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Nicholas Miriello Headshot

No, I Don't Want to Work Out With You

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It's not because I'm anti-social, though I certainly am. Nothing makes me happier than canceling plans. Hours before the date I've had planned for three weeks -- even better. Ask my friends.

It's not because I think group exercises don't work. Look, at this point the prevailing belief is that CrossFit and its many iterations and knock-offs work. I've seen my friends share their twisted torso, ready and available for digital admiration. I've read the many blogs and testimonies. Yes, I understand, CrossFit works. And your friend now looks like Jean-Claude Van Damme from Blood Sport. Good for your friend.

CrossFit also sounds like the last thing I look for in a workout: group support, communication, even the mere threat or idea of conversation.

"Great set, bro."

I'll pass.

I appreciate the spectacular results, the hard work, punishing exercises, the take-yourself-to-the-max mentality and rah-rah camaraderie, but again, and I say this with respect: No thanks.

This does not simply apply to CrossFit. This goes for group running, group yoga, group lifting-up-your-shirt-to-wipe-your-sweaty-brow-but-really-to-show-off-your-abs exercises. (Listen, guy, we all know what you're doing. Stop it.)

If it's not a team sport -- which I am involved in for other reasons and don't quite consider "working out" -- then I don't want to exercise with you.

Exercise time = me time. It's really that simple. Sure, I'm exercising to stay healthy. I'm also not some monk; I work out because I like the results. Working out keeps me fit and sane. But a lot of the time it's more than just something I check off my day's list. It's one of the few daily -- maybe only -- activities that invites me to go inward.

For fear of sounding completely solipsistic, let me explain why I think this is important. I cherish my alone time. But I'm never truly alone. And look around you -- no one is. On the subway, on the street, in the car between traffic lights, or worse, while driving, while watching television, while at work, while lying in bed, etc., we are glued to our phones, to our email, to our Twitter and Facebook and Instagram and Pinterest, yada, yada...

This point is trite, but it's also true. Louis C.K., in a few minutes on Conan, managed to capture best what appears be ailing much of our culture (or at least me) most.

I'm never not connected. I'm so fucking connected. So connected. And so are you. And yet somehow, when we have a simple goal in front of us, like working out, we manage to gum that up too with socializing, social media, headphones, support apps, and so on.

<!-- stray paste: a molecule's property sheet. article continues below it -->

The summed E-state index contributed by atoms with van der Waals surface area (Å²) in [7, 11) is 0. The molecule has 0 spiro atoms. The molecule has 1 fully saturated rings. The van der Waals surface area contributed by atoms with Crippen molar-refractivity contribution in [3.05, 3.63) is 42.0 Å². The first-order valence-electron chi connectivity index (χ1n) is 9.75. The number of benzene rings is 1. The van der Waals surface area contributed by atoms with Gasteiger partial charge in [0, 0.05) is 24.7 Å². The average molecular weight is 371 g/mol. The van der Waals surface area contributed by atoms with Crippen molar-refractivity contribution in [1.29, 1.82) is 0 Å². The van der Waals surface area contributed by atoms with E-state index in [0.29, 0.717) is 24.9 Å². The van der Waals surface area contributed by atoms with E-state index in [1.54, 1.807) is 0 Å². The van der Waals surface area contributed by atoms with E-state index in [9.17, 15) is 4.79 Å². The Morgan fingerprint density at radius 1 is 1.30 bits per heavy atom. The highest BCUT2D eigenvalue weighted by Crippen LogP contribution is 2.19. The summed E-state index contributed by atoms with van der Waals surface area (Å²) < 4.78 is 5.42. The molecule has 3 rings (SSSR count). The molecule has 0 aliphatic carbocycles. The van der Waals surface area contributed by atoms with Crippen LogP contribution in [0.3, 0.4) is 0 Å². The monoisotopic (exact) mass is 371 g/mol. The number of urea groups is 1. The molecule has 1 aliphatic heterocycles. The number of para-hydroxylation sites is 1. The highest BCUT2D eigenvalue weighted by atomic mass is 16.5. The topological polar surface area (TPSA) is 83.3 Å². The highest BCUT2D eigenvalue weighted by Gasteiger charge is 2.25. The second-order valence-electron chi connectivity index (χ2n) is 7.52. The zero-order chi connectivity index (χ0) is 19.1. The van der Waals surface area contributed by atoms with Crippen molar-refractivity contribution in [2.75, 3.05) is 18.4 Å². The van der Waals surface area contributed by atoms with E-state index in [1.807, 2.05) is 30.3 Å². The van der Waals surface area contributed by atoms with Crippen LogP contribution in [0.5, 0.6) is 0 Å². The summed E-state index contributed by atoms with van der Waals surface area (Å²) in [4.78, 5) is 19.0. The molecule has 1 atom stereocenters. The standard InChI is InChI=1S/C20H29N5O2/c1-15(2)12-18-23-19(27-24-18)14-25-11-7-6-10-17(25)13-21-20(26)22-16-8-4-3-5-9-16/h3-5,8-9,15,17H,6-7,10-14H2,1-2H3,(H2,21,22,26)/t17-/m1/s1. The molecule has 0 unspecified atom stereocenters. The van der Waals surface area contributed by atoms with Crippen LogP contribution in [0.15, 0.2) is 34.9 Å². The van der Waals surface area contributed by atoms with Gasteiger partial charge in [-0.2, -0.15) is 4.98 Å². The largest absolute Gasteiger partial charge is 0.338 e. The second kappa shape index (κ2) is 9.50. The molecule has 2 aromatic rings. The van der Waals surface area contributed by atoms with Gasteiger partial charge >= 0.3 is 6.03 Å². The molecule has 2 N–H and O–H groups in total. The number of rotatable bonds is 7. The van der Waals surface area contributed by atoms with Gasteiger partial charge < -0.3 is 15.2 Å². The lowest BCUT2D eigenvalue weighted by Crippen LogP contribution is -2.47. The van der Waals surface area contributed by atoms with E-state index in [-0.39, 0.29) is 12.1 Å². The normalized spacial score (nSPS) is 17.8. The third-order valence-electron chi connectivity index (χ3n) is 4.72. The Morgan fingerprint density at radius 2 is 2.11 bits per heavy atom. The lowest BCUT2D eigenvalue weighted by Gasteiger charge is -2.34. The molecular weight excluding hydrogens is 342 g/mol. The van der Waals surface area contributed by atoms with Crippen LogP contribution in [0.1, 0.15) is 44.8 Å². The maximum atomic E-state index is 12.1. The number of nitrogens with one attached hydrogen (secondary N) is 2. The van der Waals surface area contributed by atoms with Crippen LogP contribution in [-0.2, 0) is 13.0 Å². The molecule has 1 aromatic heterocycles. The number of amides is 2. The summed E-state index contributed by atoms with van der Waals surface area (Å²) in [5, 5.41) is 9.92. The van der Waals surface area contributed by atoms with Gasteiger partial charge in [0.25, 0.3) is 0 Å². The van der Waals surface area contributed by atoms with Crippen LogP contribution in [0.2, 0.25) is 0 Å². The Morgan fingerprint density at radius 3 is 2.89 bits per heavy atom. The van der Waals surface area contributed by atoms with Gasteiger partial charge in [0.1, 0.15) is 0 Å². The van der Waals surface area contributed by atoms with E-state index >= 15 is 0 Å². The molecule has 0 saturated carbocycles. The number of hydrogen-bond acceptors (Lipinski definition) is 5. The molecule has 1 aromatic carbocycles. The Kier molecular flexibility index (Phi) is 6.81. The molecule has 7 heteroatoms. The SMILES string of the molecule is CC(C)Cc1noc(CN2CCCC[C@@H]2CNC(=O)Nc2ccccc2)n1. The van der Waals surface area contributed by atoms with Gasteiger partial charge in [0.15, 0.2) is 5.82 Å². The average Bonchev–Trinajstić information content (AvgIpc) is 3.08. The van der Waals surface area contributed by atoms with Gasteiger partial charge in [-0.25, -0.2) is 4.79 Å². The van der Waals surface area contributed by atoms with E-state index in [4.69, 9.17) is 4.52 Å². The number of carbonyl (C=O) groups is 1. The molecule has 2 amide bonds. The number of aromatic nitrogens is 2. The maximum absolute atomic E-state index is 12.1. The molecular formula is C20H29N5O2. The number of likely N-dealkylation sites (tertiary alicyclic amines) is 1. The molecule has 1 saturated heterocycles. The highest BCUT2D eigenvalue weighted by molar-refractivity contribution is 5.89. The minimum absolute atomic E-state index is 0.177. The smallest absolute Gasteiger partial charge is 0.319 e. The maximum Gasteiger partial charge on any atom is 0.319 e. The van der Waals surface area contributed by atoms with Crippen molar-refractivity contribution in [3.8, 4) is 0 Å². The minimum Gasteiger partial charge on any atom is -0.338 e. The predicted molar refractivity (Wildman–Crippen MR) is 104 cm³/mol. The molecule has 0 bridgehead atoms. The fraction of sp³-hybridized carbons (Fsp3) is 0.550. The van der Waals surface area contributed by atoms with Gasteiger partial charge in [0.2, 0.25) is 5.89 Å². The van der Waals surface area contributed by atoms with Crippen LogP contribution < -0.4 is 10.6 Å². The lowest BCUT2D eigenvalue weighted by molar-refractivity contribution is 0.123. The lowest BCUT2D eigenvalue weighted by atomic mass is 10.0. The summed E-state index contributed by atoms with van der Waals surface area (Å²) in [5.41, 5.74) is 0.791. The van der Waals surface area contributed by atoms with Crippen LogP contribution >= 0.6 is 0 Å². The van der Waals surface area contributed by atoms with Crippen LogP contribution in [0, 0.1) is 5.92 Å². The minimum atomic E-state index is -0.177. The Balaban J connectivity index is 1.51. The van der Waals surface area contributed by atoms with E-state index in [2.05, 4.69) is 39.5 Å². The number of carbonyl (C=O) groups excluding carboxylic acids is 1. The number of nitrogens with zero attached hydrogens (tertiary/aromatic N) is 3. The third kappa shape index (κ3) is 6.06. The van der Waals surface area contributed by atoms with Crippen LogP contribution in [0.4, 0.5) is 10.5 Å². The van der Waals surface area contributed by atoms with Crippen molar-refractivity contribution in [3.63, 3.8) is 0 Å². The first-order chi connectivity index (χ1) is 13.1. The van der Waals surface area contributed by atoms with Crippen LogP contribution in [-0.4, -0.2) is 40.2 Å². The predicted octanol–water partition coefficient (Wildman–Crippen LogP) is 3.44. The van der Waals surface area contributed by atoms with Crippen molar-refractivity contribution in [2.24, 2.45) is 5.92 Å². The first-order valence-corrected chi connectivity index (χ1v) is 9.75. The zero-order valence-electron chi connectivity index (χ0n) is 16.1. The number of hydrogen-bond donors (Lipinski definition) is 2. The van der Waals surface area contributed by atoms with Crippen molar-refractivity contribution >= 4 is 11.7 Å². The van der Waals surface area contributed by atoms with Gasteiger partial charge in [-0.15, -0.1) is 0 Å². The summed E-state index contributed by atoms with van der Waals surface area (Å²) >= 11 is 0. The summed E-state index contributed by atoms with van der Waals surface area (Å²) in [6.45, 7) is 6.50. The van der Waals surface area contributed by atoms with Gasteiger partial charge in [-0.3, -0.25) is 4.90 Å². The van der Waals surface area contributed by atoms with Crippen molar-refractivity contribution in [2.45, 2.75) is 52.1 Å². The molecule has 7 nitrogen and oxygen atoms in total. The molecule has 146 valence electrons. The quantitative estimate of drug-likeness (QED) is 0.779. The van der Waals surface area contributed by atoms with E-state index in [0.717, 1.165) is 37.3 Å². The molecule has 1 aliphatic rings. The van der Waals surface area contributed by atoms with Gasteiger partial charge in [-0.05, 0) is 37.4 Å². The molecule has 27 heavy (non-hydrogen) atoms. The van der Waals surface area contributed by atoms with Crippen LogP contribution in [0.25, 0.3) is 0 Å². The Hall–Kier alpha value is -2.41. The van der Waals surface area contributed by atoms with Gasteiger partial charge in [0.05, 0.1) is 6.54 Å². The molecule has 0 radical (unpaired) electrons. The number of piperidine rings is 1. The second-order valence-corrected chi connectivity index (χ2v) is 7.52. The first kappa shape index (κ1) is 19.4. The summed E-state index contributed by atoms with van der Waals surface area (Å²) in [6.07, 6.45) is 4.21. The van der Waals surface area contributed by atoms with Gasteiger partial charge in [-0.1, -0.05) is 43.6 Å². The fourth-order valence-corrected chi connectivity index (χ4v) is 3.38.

I'm not some Luddite, and I'm only one-fourth a misanthrope, but I do believe this question can apply to anyone: What's wrong with being alone with your thoughts?

When I go outside for a run -- and this is really the only proper way to run; trying to find disconnect and introspection on a treadmill is its own exercise in futility -- I'm free of headphones, email, social media and any other bullshit I may be entertaining in my head.

It's really simple: I start with a goal in mind, but mostly I just let the run take over. I either speed through the first mile or struggle, dread the second and finally find a rhythm around the third or fourth mile. (The stages are different for everyone, of course.) Once I'm in a rhythm, I'm really alone, in my happy space. I take this time to process big ideas, work through stress, and maybe consider various trades the Knicks might make to improve their squad. (For the love of god, do not trade Shumpert.)

Then something magical happens: I become aware of my surroundings. I notice the beacon of trees starting to shed themselves above me, the cute family trotting their new infant around, the 30-year-olds lost and LARPing on their very own plot of grass in Central Park.

It's corny and might sound like one big fucking joke, really, but soon after the moment of disconnect, I find myself actually connected. Connected with my surroundings, with my thoughts, with my body, with myself.

I realize people work out for a variety of reasons, and I'm a firm believer in the "do no harm/to each his own" mentality. If CrossFit helps you unwind, feel good or work out stress, by all means, do it. Same goes for Westernized yoga (both the calm and sweaty kinds), boot camps and whatever else our workout culture contrives. But do yourself a favor: Try working out alone alone... You might learn something about yourself. It's nice.